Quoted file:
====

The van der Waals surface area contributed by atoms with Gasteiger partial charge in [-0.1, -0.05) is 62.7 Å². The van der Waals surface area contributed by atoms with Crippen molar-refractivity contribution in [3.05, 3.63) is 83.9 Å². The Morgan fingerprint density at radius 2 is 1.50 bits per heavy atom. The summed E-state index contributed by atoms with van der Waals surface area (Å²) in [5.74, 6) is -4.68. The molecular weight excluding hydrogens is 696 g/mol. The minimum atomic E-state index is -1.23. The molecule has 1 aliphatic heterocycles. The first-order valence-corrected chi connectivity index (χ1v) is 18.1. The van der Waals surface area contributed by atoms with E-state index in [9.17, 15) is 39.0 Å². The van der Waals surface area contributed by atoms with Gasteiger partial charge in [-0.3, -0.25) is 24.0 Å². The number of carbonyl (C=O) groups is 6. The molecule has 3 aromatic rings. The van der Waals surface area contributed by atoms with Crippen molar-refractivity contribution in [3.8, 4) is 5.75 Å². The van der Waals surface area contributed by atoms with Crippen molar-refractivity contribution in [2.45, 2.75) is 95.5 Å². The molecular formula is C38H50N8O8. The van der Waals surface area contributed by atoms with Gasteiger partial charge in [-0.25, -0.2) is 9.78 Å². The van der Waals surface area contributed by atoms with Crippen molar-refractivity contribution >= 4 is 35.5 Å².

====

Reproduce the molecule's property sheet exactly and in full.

The van der Waals surface area contributed by atoms with Gasteiger partial charge in [-0.1, -0.05) is 62.7 Å². The van der Waals surface area contributed by atoms with Crippen molar-refractivity contribution in [3.05, 3.63) is 83.9 Å². The Morgan fingerprint density at radius 2 is 1.50 bits per heavy atom. The summed E-state index contributed by atoms with van der Waals surface area (Å²) in [5.74, 6) is -4.68. The molecular weight excluding hydrogens is 696 g/mol. The minimum atomic E-state index is -1.23. The molecule has 1 aliphatic heterocycles. The first-order valence-corrected chi connectivity index (χ1v) is 18.1. The van der Waals surface area contributed by atoms with E-state index in [9.17, 15) is 39.0 Å². The van der Waals surface area contributed by atoms with Gasteiger partial charge in [-0.3, -0.25) is 24.0 Å². The number of carbonyl (C=O) groups is 6. The molecule has 3 aromatic rings. The van der Waals surface area contributed by atoms with Crippen molar-refractivity contribution in [3.8, 4) is 5.75 Å². The van der Waals surface area contributed by atoms with Crippen molar-refractivity contribution in [2.45, 2.75) is 95.5 Å². The molecular formula is C38H50N8O8. The van der Waals surface area contributed by atoms with Gasteiger partial charge in [-0.25, -0.2) is 9.78 Å². The van der Waals surface area contributed by atoms with Crippen molar-refractivity contribution >= 4 is 35.5 Å².